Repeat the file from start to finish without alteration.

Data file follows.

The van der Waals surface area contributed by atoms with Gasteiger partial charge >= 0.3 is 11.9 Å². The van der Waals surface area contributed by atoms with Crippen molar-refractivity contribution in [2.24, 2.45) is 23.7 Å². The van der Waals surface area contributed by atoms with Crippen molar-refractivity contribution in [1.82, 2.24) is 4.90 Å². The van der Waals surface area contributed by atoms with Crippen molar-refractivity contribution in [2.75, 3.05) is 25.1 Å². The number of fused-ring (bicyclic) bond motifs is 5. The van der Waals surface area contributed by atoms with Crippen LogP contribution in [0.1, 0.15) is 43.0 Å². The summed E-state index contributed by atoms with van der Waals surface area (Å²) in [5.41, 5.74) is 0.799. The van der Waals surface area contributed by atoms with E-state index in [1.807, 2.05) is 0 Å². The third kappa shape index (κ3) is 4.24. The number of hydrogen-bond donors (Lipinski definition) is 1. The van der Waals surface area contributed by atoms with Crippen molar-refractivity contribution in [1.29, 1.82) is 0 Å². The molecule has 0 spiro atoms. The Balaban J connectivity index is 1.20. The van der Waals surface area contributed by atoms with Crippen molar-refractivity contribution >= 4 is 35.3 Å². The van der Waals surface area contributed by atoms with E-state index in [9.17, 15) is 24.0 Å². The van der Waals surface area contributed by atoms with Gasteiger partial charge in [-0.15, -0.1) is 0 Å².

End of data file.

The van der Waals surface area contributed by atoms with Gasteiger partial charge >= 0.3 is 11.9 Å². The van der Waals surface area contributed by atoms with Crippen molar-refractivity contribution in [2.24, 2.45) is 23.7 Å². The van der Waals surface area contributed by atoms with Crippen molar-refractivity contribution in [1.82, 2.24) is 4.90 Å². The van der Waals surface area contributed by atoms with Crippen molar-refractivity contribution in [2.75, 3.05) is 25.1 Å². The number of fused-ring (bicyclic) bond motifs is 5. The van der Waals surface area contributed by atoms with Crippen LogP contribution in [0.1, 0.15) is 43.0 Å². The summed E-state index contributed by atoms with van der Waals surface area (Å²) in [5.41, 5.74) is 0.799. The van der Waals surface area contributed by atoms with E-state index in [1.807, 2.05) is 0 Å². The third kappa shape index (κ3) is 4.24. The number of hydrogen-bond donors (Lipinski definition) is 1. The van der Waals surface area contributed by atoms with Crippen molar-refractivity contribution in [1.29, 1.82) is 0 Å². The molecule has 0 spiro atoms. The Balaban J connectivity index is 1.20. The van der Waals surface area contributed by atoms with Crippen molar-refractivity contribution >= 4 is 35.3 Å². The van der Waals surface area contributed by atoms with E-state index in [9.17, 15) is 24.0 Å². The van der Waals surface area contributed by atoms with Gasteiger partial charge in [-0.15, -0.1) is 0 Å².